It is feared Islamic State (IS) in Libya is recruiting females to disguise themselves as civilians and blow themselves up in suicide attacks.
It follows reports that two women, who used children as decoys to pass through checkpoints, blew themselves up in the northern city of Sirte on Friday (2 December), killing four soldiers within the Libyan forces and injuring 38 others.
The ploy is allegedly being used at a time when the city, home of Muammar Ghaddafi, is due to be recaptured from IS (Daesh) in which the terrorist organisation is believed to make a "last stand".
The remaining militants are few in number "but they are persistent and fighting to the death", Pentagon spokesman Navy Captain Jeff Davis said. "It's a stubborn area."
"This is ISIL's last stand in Sirte and they are fighting hard," he added, using another acronym for IS used by the US military.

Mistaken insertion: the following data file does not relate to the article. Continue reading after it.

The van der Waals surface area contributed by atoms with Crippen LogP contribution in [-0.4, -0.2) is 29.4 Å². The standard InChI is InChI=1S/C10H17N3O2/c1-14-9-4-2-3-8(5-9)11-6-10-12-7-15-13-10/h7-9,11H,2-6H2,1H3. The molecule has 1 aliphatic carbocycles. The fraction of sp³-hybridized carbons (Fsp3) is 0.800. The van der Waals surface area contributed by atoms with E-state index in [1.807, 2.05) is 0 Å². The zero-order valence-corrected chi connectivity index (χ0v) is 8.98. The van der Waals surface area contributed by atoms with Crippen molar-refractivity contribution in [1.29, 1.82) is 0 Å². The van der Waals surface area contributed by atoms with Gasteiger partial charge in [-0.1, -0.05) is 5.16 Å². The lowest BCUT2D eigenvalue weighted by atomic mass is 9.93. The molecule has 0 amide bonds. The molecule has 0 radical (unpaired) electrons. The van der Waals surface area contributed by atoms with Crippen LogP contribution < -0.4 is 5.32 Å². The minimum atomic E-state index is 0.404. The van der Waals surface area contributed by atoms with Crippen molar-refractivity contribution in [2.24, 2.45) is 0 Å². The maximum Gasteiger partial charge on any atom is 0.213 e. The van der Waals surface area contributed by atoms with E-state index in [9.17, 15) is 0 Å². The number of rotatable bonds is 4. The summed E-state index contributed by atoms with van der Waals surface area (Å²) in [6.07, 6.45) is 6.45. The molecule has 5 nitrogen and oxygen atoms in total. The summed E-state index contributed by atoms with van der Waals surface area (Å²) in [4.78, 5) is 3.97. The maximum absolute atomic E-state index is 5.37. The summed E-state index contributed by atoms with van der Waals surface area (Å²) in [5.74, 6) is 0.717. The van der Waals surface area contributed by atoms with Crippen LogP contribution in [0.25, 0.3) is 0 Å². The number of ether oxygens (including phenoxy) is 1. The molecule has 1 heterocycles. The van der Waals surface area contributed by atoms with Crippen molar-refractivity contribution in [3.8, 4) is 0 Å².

Recapturing Sirte – 450km (279.6mi) east of Tripoli – would represent a significant blow to the militant group, which has also faced a series of setbacks and major assaults in Syria and Iraq.
IS has held Sirte, considered its most important base outside of Syria and Iraq, since last year, therefore they were not expected to retreat or be toppled easily.
Snipers and mines have been used alongside suicide bombers to hold back the US-backed Libyan forces.
Overall, at least 20 members of those forces were killed and 120 wounded in fighting in Sirte on that Friday, a spokesman for the central hospital in Misrata said.
The tactic to use women is thought to be another weapon IS fighters are resorting to.
Rida Issa, a spokesman for the Libyan forces, said two similar incidents, which he said were suicide attacks, had taken place as other women and children were fleeing IS-held ground.